I didn’t have much time for fiction in college. I was an English major. I had plenty of other things to write but my somewhat rigid schedule gave me all the time in the world to dive into a world I had dipped my toe into while in high school: roleplaying. I found a partner that I loved more than anything else and got to play characters I loved more than anything else. I was back to playing mostly host/prince types and living my best truth. In college, I found myself even using more and more male nouns in common speech. Writing fiction kept me going through school, stress, work, the loss of my mother and more stress. Fiction did for me then exactly what it did for me as a stressed out pre-teen: it gave me a place to escape but only so much so to keep me grounded by with a pleasant little distraction to power me through the rough times.
I stopped writing when I graduated. The years between college and career were less than kind and while I kept up some fiction writing, I had mostly abandoned my other projects. I had to build a portfolio and keep writing things that mattered to employers.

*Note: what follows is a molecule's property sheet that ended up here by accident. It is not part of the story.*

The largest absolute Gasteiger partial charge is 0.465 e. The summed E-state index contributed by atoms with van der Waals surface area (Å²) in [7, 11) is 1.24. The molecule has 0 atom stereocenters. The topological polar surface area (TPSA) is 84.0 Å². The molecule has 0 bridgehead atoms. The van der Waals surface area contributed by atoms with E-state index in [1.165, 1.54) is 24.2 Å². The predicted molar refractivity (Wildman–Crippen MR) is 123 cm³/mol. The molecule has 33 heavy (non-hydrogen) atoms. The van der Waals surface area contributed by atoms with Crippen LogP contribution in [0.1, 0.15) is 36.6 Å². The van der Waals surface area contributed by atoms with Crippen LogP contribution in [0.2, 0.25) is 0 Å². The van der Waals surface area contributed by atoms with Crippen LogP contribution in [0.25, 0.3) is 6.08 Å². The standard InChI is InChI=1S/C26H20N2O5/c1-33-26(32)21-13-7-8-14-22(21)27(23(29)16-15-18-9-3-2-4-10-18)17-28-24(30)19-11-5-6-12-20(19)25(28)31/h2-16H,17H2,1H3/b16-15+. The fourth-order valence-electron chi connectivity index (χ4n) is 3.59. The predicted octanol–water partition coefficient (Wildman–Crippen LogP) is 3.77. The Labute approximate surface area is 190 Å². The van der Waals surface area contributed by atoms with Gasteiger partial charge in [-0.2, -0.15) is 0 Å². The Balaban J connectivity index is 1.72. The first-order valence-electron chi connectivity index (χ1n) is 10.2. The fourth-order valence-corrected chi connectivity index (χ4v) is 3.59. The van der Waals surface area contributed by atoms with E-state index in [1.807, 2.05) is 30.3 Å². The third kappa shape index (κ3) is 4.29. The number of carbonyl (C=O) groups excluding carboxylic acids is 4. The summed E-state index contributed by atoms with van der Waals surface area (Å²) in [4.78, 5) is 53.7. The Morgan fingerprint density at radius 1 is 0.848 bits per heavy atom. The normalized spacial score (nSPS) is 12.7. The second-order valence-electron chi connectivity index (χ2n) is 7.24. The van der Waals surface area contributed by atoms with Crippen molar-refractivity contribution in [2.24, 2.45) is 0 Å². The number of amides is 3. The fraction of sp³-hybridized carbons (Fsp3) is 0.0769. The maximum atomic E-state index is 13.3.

In 2014, I moved and that changed many things. I chose a partner who loved my fiction writing and encouraged me to do so more. I did so for them. They were my reason to keep writing. Which was all fine and good until that person left me. I didn’t write for months after that breakup, I couldn’t go back to the worlds we built together without them.
However, I’m a stubborn thing, it took me a while to get back to it but I did. Trust me, I did. I even finished a project I began when I was in high school and then immediately built upon that foundation: I’ve managed to add to it ever since then.
I manage to find time and inspiration in bursts. Maintaining my blog is a bit more of a priority to me than fiction mostly because I don’t see myself publishing that anytime soon. Not that I don’t think it’s any good, just that I think that phase of my life is over. Who knows, I may change my mind one day.
It’s amazing and sometimes a little painful to go back and read those old pieces and even more interesting to read the long-term projects. It’s amazing to see how my writing has changed, how my characters changed, how I changed. How I accepted myself and accepted the parts of my past that I was desperate to work through in writing. It’s fascinating to see how I’ve matured and how my characters matured.
It’s simply amazing to see a record of who I was, who I am, and who I can be.
2 thoughts on “Growing Up With Your Characters”
It’s interesting to visit oneself from past and present with hopefully a glimpse into the future.
Yes, very much so!